Few public health problems have captured the attention of the biomedical
and lay communities alike as has Alzheimer disease (AD). As the new millennium
begins, it is becoming increasingly clear that a great many people will escape
other major causes of mortality to reach the age when neurodegenerative diseases,
particularly AD, become highly prevalent. To avoid an exacerbation of the
personal and societal tragedy that AD already represents, clinicians and researchers
must accurately define its cause and early pathogenesis and develop effective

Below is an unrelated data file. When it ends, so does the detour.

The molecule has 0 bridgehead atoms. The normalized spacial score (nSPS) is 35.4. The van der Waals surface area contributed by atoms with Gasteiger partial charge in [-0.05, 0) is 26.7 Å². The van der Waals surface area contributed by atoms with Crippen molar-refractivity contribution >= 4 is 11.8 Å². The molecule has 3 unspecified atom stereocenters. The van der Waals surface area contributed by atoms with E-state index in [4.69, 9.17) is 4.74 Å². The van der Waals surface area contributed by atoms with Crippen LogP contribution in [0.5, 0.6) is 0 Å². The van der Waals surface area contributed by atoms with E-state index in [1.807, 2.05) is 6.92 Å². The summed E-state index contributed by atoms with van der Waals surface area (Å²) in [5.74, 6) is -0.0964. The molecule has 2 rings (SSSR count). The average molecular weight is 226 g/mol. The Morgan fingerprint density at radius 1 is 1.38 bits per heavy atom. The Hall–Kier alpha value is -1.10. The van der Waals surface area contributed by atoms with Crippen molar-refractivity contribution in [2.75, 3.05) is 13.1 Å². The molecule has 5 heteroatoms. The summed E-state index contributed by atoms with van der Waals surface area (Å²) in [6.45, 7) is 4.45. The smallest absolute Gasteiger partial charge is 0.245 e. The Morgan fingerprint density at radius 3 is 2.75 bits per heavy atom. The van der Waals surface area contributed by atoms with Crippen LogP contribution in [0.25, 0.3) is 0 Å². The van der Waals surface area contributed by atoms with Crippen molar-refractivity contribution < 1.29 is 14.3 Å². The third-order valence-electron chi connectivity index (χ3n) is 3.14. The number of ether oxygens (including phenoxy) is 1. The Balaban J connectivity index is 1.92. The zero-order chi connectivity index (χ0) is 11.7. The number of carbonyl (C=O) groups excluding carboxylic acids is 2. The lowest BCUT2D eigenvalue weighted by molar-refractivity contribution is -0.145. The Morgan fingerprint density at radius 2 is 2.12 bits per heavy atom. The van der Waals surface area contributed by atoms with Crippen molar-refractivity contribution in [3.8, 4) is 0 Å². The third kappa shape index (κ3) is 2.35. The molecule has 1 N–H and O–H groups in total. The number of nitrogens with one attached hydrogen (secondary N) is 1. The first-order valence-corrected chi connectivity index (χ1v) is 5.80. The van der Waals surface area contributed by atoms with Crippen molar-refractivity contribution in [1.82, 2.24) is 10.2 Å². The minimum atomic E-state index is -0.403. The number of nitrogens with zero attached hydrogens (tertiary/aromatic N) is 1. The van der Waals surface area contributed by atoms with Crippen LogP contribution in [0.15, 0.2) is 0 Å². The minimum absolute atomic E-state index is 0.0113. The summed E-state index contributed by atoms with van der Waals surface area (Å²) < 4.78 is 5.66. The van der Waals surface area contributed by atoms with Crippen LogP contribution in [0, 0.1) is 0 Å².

interventions, preferably agents that prevent the onset of symptoms. The study
by Näslund et al1 in this issue of THE
JOURNAL provides compelling evidence that the accumulation of small protein
fragments called amyloid β-peptides (Aβ) in brain regions subserving
memory and cognition is a very early pathogenic event that precedes both neurological
impairment and the development of the other proteinaceous lesion of AD, the
neurofibrillary tangle. Moreover, the authors show that the conversion from
a presymptomatic to a symptomatic state and the subsequent progression of
dementia correlate significantly with a dramatic increase in brain Aβ
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